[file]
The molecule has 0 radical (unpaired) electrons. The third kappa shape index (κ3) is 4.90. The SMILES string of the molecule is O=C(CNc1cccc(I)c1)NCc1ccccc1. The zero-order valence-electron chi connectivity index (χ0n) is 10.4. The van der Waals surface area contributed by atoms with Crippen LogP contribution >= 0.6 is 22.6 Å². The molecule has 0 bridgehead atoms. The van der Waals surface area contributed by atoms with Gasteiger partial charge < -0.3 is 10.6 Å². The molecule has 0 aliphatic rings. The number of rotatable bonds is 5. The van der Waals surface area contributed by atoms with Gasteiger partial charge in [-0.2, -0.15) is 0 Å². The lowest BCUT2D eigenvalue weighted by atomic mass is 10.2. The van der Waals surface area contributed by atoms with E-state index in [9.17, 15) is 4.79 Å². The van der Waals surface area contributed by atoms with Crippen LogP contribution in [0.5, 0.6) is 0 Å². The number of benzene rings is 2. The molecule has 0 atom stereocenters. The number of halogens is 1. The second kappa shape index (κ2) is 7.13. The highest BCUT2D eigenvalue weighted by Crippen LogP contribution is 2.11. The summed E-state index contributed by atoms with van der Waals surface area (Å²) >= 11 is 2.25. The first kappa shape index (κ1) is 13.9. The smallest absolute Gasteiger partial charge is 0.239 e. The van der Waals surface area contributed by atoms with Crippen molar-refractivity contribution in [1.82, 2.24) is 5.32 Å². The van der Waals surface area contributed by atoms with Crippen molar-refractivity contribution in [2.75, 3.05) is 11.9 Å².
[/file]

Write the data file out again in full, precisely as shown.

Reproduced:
The molecule has 0 radical (unpaired) electrons. The third kappa shape index (κ3) is 4.90. The SMILES string of the molecule is O=C(CNc1cccc(I)c1)NCc1ccccc1. The zero-order valence-electron chi connectivity index (χ0n) is 10.4. The van der Waals surface area contributed by atoms with Crippen LogP contribution >= 0.6 is 22.6 Å². The molecule has 0 bridgehead atoms. The van der Waals surface area contributed by atoms with Gasteiger partial charge < -0.3 is 10.6 Å². The molecule has 0 aliphatic rings. The number of rotatable bonds is 5. The van der Waals surface area contributed by atoms with Gasteiger partial charge in [-0.2, -0.15) is 0 Å². The lowest BCUT2D eigenvalue weighted by atomic mass is 10.2. The van der Waals surface area contributed by atoms with E-state index in [9.17, 15) is 4.79 Å². The van der Waals surface area contributed by atoms with Crippen LogP contribution in [0.5, 0.6) is 0 Å². The number of benzene rings is 2. The molecule has 0 atom stereocenters. The number of halogens is 1. The second kappa shape index (κ2) is 7.13. The highest BCUT2D eigenvalue weighted by Crippen LogP contribution is 2.11. The summed E-state index contributed by atoms with van der Waals surface area (Å²) >= 11 is 2.25. The first kappa shape index (κ1) is 13.9. The smallest absolute Gasteiger partial charge is 0.239 e. The van der Waals surface area contributed by atoms with Crippen molar-refractivity contribution in [1.82, 2.24) is 5.32 Å². The van der Waals surface area contributed by atoms with Crippen molar-refractivity contribution in [2.75, 3.05) is 11.9 Å².